Rock bridges have been the subject of considerable research since the 1970’s with a focus on developing methods to measure rock bridges and quantifying their role with respect to rock mass strength. In the literature, rock bridges are generally defined as a portion of intact rock separating discontinuity surfaces; however, whether a portion of intact rock resists failure and, therefore, represents a critical rock bridge depends on the failure mechanisms that may develop within the rock mass. The difficulty of defining what constitutes a rock bridge is associated with the challenge of measuring rock bridges in the field. This aspect is often ignored by engineers and practitioners, who fail to recognise that rock bridges could exist even within a rock mass characterised by fully continuous surfaces. Furthermore, field evidence of rock slope failure shows that rock bridges do not fail at the same time, and a simple definition of a rock bridge as the distance between existing discontinuities cannot account for progressive rock mass damage and changes in stresses within a rock mass. The authors suggest that the concept itself of rock bridges may be flawed, and more attention should be given to better understanding damage-related processes, including time-dependent damage in the context of engineered structures.

A New Approach to Characterise the Impact of Rock Bridges in Stability Analysis

Elmo D.
;
Marcato G.;Borgatti L.
In corso di stampa

Abstract

Rock bridges have been the subject of considerable research since the 1970’s with a focus on developing methods to measure rock bridges and quantifying their role with respect to rock mass strength. In the literature, rock bridges are generally defined as a portion of intact rock separating discontinuity surfaces; however, whether a portion of intact rock resists failure and, therefore, represents a critical rock bridge depends on the failure mechanisms that may develop within the rock mass. The difficulty of defining what constitutes a rock bridge is associated with the challenge of measuring rock bridges in the field. This aspect is often ignored by engineers and practitioners, who fail to recognise that rock bridges could exist even within a rock mass characterised by fully continuous surfaces. Furthermore, field evidence of rock slope failure shows that rock bridges do not fail at the same time, and a simple definition of a rock bridge as the distance between existing discontinuities cannot account for progressive rock mass damage and changes in stresses within a rock mass. The authors suggest that the concept itself of rock bridges may be flawed, and more attention should be given to better understanding damage-related processes, including time-dependent damage in the context of engineered structures.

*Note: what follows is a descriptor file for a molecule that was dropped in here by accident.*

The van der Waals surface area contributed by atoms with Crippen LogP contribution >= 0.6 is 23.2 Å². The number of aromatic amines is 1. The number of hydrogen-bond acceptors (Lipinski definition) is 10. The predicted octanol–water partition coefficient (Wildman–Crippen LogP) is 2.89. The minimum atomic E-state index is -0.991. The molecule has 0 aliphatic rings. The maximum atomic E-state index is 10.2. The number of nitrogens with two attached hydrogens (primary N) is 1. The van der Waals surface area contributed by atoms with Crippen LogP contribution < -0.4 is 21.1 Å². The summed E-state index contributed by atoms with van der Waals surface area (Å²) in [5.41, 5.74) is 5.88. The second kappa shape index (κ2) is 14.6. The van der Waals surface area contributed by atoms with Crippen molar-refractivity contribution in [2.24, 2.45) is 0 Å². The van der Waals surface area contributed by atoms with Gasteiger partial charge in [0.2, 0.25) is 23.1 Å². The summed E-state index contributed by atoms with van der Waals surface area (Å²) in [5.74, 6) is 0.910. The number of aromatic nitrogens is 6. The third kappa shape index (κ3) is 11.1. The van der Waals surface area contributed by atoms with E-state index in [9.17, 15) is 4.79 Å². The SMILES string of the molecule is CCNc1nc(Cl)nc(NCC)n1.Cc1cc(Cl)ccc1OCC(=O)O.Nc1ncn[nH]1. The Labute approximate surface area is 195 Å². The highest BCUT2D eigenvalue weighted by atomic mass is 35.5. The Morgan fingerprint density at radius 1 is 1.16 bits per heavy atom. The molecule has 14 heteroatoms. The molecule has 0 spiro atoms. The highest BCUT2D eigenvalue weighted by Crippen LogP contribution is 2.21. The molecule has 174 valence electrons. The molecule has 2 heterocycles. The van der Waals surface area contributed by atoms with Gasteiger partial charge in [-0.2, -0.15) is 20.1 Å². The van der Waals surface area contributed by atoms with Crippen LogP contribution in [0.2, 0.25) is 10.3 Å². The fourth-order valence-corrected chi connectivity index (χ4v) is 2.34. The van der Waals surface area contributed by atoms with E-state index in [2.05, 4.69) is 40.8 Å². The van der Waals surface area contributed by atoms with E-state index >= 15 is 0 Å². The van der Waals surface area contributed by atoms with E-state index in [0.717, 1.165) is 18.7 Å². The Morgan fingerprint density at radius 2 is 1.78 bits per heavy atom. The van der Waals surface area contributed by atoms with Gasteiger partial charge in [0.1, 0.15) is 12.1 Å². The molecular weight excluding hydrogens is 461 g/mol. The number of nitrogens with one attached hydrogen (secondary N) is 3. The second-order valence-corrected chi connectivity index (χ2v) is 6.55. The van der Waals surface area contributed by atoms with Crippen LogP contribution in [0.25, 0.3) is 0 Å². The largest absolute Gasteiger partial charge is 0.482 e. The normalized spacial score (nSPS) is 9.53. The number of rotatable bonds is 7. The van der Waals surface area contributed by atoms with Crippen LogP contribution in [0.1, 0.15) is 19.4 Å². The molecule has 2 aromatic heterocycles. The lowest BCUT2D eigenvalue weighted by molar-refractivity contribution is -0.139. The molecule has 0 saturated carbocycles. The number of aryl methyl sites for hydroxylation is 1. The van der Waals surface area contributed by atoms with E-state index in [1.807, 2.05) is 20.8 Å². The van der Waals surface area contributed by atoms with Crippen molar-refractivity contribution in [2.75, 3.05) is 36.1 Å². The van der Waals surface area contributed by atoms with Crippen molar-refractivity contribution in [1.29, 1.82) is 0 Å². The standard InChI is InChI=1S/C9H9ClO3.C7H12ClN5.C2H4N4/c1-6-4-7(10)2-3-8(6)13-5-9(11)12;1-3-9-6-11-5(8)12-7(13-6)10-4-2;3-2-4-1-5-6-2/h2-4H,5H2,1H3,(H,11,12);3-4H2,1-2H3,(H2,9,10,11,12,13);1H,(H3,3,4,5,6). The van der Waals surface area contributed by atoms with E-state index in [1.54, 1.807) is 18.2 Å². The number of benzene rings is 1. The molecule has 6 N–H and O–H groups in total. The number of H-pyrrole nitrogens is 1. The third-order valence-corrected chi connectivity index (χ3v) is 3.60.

Elmo D.; Stead D.; Yang B.; Marcato G.; Borgatti L.
File in questo prodotto:
Eventuali allegati, non sono esposti

I documenti in IRIS sono protetti da copyright e tutti i diritti sono riservati, salvo diversa indicazione.

Utilizza questo identificativo per citare o creare un link a questo documento: http://hdl.handle.net/11585/861200
 Attenzione

Attenzione! I dati visualizzati non sono stati sottoposti a validazione da parte dell'ateneo

Citazioni
  • ???jsp.display-item.citation.pmc??? ND
  • Scopus 0
  • ???jsp.display-item.citation.isi??? 3
social impact